Money: Roland George Trading Room
The bright high-tech glass room screams money.
Visual icons of high finance dominate the north hall of the Lynn Business Center’s third floor. Tan hardwood floors. Glass wall. Colorful 60” flat screen displays that stream real-time Wall Street and financial networks. A wide ticker of prices scrolls a wall, corner to corner.
Key a code near the money trees and whoosh, a glass panel slides open.
“Like Star Trek,” says Dr. K.C. Ma, director of the world-class Roland George Investment Program. Its $2.7 million plus portfolio won national championships in stocks and bonds last year.
Ma mentors student investors and guided the $40,000 first phase renovation of the classy lab in the School of Business Administration. Beyond mere appearance, 14 workstation computers run the latest finance programs of Bloomberg, Thomson Baseline, Telemet, Morningstar and others found in top finance firms around the world.
Cutting edge and gorgeous, says George alumnus Justin Hunter, BBA ‘10, an analyst at BNP Paribas in New York. “The aesthetic and look of the glass wall and clean lines is certainly something you’d find in a bank environment,” said Hunter, of Orlando. “It’s very feng shui.”
The makeover shed some of the old lab’s “classroom feel,” said alumnus Greg Rizzo, a financial analyst for the Darling Consulting Group. The new lab will help students feel more like business-people and soften real world transition, said Rizzo, BBA ’11, of Ipswich, Mass.
“A feel of stock exchange ambiance, where visitors can look in onto the trading floor,” was gained in the makeover said Dr. Jennifer Foo, Finance chair. The upgrades are a boost for students, but also for alumni pride, she said. (Alumni around the world can see lab action day and night on the Internet by checking the Trading Room Cam.)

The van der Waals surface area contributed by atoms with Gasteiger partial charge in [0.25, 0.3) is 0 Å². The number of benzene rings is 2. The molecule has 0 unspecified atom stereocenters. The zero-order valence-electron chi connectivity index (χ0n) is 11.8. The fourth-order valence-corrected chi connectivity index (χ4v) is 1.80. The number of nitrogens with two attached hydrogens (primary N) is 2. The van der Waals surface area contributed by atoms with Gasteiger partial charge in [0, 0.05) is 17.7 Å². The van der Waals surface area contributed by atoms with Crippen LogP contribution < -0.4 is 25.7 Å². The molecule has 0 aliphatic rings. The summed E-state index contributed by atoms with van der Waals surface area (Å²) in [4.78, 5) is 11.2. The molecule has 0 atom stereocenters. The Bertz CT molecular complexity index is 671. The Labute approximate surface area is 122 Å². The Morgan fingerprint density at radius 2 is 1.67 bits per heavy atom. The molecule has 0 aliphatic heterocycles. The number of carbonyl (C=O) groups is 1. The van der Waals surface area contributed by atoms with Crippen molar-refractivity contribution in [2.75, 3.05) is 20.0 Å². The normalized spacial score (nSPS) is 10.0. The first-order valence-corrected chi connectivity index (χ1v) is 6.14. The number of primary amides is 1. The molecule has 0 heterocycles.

“The lab reflects the caliber and quality of the program’s students and professors,” said senior Mitchel Brenner, a Roland George lab assistant and program alum. “People are blown away when they see it.” The lab has always been a hot stop on Stetson University tours, but it’s even hotter now, he said. “Now we have trouble getting people to continue the tour because they want to stay and look.”
Program almuni have begun donating i-Pads with the latest software, said Ma, and a subtle, but powerful change is being made to the RGIP logo. The familiar bull-and-bear is being replaced with a prowling shark, symbolic of driven students who meticulously and voraciously research investment opportunities.
“Bull and bear icons are passé,” said Ma. Large, prestigious hedge funds and investment offices in New York have wood floors, glass walls, real-time digital displays and saltwater aquariums. “But they don’t put gold fish in aquariums. They have predators in there.”
As a finishing touch to the upgrades in the lab, Ma plans to install a similar aquarium with at least one kind of predator – a shark. It’s a strong symbol, but there’s a practical use.
“Plants and fish are proven to be calming elements in stressful environments like the trading room,” explains Brenner.
RGIP students, said Brenner, learn that the way to make money is to prey on less researched and less knowledgeable investors, he said. “A great thing about the stock market is that there is no discrimination. Nobody cares your age, sex, or race,” said Brenner. “The only thing the market recognizes is dumb money and smart money. The RGIP and its students are smart money.”
The trophy case proves the principle. The program has won 12 national championships in the last 11 years. Changes in portfolio investments are displayed in real time in the Trading Room, a constant reminder to students.
by Ronald Williamson